Silicon Valley’s freak-out meets Katrina, with a bump
The writer had found an elusive internet connection, and reaching beyond exhaustion was finding words to record the madness around him:
“We are operating on something beyond tired, beyond care, beyond recognition,” he wrote. “You just keep going, because you have no choice.”
New Orleans? No, Burning Man.
The writer was describing America’s greatest party, although word only seeped through about the disaster unfolding in America’s greatest party city, 2,000 miles away.
The Burning Man festival is a survival experience by design, not force majeure. Each year around 30,000 throng to a Nevada salt desert for a week, bringing their own food and water with them to create “Black Rock City”, and endeavoring to leave no trace behind them. It’s a celebration of creativity, community and endurance that for many in Silicon Valley is the highlight of the year – around two thirds of Burners are from the San Francisco Bay Area. By no means the largest festival in the world, Burning Man is still a truly astonishing visual spectacle, and the intensity of the experience leads Burners to host “decompression parties” on touchdown.
This year, however, the decompression shock has been particularly severe.
Cell phones don’t work out on the Nevada playa, and only a handful of attendees use the Wi-Fi hotspot that’s set up for the media. The nearest hamlet is 11 miles away. So the news that the US had been hit by a catastrophe which may dwarf 9/11 trickled through the temporary city fitfully.
By Thursday, Disaster Relief buckets were collecting money in Center Camp – BRC’s nominal hub and the one area where money can be exchanged (for coffee, cold drinks, or ice). But canny Burners shun Center Camp, with its commercial frenzy, and its hippie-tinged, NPR-style events program, so most of those who do drop by use it as no more than a meeting point. As the catastrophe unfolded, many attendees were barely aware of the scale crisis and many more – your reporter included – were to be unaware of the extent of human suffering – which prompted the poorest countries in the world such as Afghanistan and Bangladesh to pledge aid to the USA – it until leaving the camp this week.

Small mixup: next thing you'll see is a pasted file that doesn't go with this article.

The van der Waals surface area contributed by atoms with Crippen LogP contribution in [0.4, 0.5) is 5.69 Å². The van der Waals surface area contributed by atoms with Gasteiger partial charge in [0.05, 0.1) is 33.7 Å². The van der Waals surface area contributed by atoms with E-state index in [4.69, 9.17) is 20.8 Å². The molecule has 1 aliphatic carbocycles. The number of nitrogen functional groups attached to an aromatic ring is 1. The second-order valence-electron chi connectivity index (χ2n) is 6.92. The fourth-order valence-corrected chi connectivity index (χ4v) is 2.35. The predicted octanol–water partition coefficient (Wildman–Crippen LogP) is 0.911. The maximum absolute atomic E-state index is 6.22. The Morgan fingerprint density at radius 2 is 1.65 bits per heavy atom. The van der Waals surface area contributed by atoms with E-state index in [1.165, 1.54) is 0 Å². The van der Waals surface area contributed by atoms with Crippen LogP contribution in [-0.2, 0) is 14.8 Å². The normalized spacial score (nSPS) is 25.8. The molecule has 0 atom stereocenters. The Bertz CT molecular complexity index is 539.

Back to the SF Chronicle‘s John Curley, who had been pressed into blogging duty:
“Just when you think you just won’t be able to make it through the afternoon, that this one is just too long and hot and tiring and you don’t want to see another installation and you’re sick of being on this damn bike and you just want to sit some place cool and green, you find salvation in the form of a snow cone. A blessed soul has set up a cart in the middle of the playa, in the far reaches out near the perimeter fence, and he’s shaving a block of ice and putting a mound of the blessed coolness in a small plastic cone, and he’s pouring fresh concoction of raspberry/lemon syrup on it. Ohhhh, and now he’s putting a little vodka on as a finish.”
Ohhhh, Burning Man. The New Orleans disaster relief buckets dotted around the Festival remained depressingly ignored. Meanwhile, a collection of the wealthiest people in the world couldn’t do enough … for each other.
Radical Self Obsession